A Norman Rockwell kind of morning

August 26, 2016


The year my son started Kindergarten, I would set the alarm for 5:45am and get completely dressed with full make-up and hair done with big hot rollers. I would dress in the outfit I’d carefully chosen the night before, then wake the precious lamb and prepare whole-wheat, made-from-scratch pancakes, shaped like teddy bears, with a sprinkling of blueberries I had picked myself.  The syrup came from my great uncle’s cane grinding the previous Thanksgiving. My darling’s lunchbox held a dinosaur shaped sandwich, healthy fruit, homemade cookies from the secret family recipe shaped like the space shuttle (I was big on shaped-theme foods), and of course a note telling him how much mama loved him. His school clothes were pressed and his red hair sharply parted and slicked down so he looked like Opie. I would walk him to the door of the classroom, kiss him goodbye, and in the afternoons, he would leap into my arms, so happy to see his mommy.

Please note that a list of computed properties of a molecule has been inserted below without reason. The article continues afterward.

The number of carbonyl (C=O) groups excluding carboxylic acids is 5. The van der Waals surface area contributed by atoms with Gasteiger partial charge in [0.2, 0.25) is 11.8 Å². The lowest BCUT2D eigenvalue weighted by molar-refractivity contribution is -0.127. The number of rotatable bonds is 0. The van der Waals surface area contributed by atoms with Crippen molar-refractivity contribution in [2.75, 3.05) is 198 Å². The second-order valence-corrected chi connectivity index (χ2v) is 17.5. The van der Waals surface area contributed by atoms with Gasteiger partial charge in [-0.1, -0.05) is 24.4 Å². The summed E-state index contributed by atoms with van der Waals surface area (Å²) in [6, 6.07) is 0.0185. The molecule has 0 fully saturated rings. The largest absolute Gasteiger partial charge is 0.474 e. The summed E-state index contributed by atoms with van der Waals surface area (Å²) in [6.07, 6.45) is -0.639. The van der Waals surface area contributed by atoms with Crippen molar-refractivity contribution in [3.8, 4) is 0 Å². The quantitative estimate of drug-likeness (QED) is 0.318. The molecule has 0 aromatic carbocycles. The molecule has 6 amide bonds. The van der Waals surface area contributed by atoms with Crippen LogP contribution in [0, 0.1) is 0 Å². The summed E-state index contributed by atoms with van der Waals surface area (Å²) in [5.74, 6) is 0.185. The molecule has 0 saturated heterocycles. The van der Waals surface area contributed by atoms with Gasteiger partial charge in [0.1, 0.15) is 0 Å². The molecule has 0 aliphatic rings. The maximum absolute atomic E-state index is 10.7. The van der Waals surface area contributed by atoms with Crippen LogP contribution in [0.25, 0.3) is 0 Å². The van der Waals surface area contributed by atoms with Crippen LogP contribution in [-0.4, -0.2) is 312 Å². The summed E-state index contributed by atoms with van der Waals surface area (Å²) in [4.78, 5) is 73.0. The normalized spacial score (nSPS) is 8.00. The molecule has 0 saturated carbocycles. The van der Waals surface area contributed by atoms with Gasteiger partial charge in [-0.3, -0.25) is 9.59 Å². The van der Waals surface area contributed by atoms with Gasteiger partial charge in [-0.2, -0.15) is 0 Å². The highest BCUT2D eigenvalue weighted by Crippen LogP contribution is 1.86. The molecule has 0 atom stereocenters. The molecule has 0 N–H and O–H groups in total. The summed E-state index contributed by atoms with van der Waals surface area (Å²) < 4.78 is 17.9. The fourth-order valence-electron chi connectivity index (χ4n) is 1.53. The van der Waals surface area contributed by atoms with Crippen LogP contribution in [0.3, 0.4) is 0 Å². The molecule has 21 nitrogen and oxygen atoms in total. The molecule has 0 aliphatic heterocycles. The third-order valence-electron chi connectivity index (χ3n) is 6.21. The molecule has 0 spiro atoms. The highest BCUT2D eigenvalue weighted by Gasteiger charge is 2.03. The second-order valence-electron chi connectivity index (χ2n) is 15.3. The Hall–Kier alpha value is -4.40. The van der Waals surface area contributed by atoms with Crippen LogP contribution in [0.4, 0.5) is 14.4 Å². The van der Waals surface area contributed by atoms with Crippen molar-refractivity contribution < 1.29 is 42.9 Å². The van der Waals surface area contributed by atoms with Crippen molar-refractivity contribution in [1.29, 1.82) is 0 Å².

About that time, I remember talking to some women who had high school children and they mentioned how terrible their mornings were, with no one being able to find anything, the toast being burned and everyone banging on the bathroom door. I was relieved my house ran like a well oiled machine and everyone had their act together for the most perfect of all Norman Rockwell mornings.